In accordance with accelerated approval regulations, continued approval was contingent upon verification and description of clinical benefit; these accelerated approval requirements have been fulfilled with the data from KEYNOTE-204.
This approval was reviewed under the FDA’s Project Orbis, an initiative of the FDA Oncology Center of Excellence that provides a framework for concurrent submission and review of oncology drugs among its international partners. For this application, a modified Project Orbis was undertaken, and the FDA is collaborating with the Australian Therapeutic Goods Administration and Health Canada on their ongoing review of the application.
This review used the Assessment Aid, a voluntary submission from the applicant to facilitate the FDA’s assessment.
The approval was based on data from KEYNOTE-204 (NCT02684292), a randomized, open-label, active-controlled trial conducted in 304 patients with relapsed or refractory cHL. The trial enrolled adults with relapsed or refractory disease after at least one multi-agent chemotherapy regimen. Patients were randomized 1:1 to receive either KEYTRUDA 200 mg intravenously every three weeks or BV 1.8 mg/kg intravenously every three weeks.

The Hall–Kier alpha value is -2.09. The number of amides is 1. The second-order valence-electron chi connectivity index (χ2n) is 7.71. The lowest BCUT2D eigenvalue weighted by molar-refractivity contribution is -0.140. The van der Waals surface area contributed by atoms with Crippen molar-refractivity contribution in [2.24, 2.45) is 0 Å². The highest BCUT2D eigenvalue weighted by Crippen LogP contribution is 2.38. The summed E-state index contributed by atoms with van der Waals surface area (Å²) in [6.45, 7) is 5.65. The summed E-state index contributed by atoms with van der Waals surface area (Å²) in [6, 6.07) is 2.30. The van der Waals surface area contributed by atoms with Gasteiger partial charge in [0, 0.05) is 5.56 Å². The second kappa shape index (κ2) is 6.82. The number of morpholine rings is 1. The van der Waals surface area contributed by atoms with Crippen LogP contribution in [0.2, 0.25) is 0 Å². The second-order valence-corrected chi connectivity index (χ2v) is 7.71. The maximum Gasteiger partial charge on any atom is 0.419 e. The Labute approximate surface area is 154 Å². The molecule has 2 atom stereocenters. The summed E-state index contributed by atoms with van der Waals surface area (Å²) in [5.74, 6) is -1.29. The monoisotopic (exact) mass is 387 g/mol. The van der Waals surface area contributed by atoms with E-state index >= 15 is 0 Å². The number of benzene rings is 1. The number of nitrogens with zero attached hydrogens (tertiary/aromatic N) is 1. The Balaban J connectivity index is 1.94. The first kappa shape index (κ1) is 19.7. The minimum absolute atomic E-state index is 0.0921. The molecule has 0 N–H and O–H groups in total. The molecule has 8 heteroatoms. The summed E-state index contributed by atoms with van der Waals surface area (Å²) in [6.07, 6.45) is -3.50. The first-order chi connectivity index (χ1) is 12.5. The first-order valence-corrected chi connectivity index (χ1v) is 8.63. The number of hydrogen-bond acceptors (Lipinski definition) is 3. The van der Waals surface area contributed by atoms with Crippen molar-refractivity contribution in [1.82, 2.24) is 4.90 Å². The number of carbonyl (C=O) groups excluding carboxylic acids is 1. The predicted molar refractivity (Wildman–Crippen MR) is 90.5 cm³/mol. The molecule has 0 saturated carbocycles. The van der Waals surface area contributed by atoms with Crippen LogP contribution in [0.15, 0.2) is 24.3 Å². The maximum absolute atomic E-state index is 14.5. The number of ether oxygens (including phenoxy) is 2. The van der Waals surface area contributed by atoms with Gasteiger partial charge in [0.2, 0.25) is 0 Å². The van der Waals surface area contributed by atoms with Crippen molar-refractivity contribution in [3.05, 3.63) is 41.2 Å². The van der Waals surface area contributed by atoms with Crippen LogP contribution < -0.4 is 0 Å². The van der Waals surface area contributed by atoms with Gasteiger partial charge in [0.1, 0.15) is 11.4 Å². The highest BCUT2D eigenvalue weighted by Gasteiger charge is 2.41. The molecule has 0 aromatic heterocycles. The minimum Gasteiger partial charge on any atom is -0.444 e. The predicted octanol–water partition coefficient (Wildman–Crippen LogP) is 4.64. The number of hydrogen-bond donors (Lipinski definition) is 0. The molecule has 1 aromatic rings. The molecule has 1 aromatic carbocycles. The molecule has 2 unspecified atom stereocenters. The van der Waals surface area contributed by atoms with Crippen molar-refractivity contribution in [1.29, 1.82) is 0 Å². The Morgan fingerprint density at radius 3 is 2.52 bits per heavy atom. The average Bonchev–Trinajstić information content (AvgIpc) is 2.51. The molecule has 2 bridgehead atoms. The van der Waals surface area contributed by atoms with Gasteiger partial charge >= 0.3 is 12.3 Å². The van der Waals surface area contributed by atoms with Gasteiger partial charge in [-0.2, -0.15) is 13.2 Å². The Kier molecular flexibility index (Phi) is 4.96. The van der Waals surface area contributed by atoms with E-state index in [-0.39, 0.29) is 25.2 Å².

Treatment was continued until unacceptable toxicity, documented disease progression or a maximum of 35 cycles (up to approximately two years). Disease assessment was performed every 12 weeks.
Randomization was stratified by prior autologous HSCT (yes vs. no) and disease status after frontline therapy (primary refractory vs. relapse less than 12 months after completion vs. relapse 12 months or more after completion). The main efficacy measure was PFS as assessed by blinded independent central review (BICR) using 2007 revised International Working Group (IWG) criteria.
Patients were enrolled and randomized to pembrolizumab (n=151) or BV (n=153). The study population characteristics were median age of 35 years (range, 18 to 84); 57% male; 77% white, 9% Asian and 3.9% Black.
The median number of prior therapies was two (range, 1 to 10) in the pembrolizumab arm and three (range, 1 to 11) in the BV arm, with 18% in both arms having one prior line. Forty-two percent of patients were refractory to the last prior therapy, 29% had primary refractory disease, 37% had prior autologous HSCT, 5% had received prior BV, and 39% had prior radiation therapy.